Part Three: The Pelagian Crisis (411–430)
Edited By Frederick Van Fleteren
Article 313: Enchiridion
Augustine wrote Enchiridion (Manual) in 421 or later since in it he describes Jerome as of happy memory.2 In Retractationes Augustine places this work immediately after Contra Iulianum.3 He cites it in Quaestiones ad Dulcitium written in 424.4 Augustine addresses Enchiridion to Laurence whom he calls brother of the tribune Dulcitius (the term “brother” is apparently to be understood literally).5 Laurence is erudite and perhaps the principal notary of the Roman church. He wrote Augustine requesting a book to serve as a manual of Christian belief.6 This work was not to leave his hands.7 From it he wanted to learn the following: the essence of Catholic belief; various heresies; the basis for religion; avoidance of pagan religion (he lets that suffice since he finds himself too weak to pursue it); the beginning and end of our hope; an abridgement of Christian teaching; and the foundation of Catholic belief. He wanted a brief explanation of all these matters.8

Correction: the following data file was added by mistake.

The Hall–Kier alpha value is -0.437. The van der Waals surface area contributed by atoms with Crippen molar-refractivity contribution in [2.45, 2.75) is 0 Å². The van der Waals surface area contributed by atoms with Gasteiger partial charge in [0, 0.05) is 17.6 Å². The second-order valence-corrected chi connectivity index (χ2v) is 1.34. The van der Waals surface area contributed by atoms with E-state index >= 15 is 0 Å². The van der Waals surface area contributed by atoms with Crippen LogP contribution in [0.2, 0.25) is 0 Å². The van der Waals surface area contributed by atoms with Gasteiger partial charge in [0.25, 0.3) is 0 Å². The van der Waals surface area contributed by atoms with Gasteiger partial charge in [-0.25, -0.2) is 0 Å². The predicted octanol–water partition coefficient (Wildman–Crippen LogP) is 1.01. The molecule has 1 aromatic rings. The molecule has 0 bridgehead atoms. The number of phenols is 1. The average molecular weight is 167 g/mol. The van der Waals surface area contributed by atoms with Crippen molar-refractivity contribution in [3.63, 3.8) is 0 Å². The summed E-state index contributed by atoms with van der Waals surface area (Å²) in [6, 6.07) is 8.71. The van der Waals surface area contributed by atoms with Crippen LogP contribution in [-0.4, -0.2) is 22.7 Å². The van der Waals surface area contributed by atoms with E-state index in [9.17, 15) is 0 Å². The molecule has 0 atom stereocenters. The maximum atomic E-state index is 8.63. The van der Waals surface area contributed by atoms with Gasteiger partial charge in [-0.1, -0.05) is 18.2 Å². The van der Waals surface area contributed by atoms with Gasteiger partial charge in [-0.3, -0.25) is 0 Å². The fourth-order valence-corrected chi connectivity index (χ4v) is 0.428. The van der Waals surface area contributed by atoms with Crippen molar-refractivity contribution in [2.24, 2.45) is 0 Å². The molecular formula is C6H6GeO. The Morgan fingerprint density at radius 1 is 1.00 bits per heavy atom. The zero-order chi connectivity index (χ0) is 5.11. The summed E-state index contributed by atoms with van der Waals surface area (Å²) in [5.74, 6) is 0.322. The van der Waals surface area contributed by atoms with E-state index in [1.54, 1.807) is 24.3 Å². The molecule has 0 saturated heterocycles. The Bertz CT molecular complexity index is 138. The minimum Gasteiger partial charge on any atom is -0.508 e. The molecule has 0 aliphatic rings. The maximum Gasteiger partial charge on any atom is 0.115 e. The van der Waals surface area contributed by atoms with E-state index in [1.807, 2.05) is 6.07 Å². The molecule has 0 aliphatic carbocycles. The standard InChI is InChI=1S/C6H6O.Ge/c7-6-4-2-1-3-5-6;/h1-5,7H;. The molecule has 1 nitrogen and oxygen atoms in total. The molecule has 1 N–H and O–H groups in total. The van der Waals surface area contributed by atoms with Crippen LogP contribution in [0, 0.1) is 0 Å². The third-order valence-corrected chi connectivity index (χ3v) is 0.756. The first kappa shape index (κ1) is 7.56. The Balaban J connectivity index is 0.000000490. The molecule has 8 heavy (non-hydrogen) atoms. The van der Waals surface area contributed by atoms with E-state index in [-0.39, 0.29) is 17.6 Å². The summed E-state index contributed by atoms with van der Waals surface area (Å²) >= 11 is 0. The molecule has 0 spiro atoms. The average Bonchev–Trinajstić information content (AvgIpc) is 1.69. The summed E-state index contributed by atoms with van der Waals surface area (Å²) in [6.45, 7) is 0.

Augustine loved Laurence and desired to number him among the wise.9 Augustine agreed to write the requested instruction. All his questions could be reduced to faith, hope, and charity.10 Therefore in this manual Augustine treats these virtues and entitles the work Enchiridion de fide, spe, et caritate.11 Possidius lists it under the same title.12 Augustine leaves to Laurence’s discretion to call it an Enchiridion if he so wishes.13 Fulgentius calls it Liber de fide, spe, et caritate to ← 298...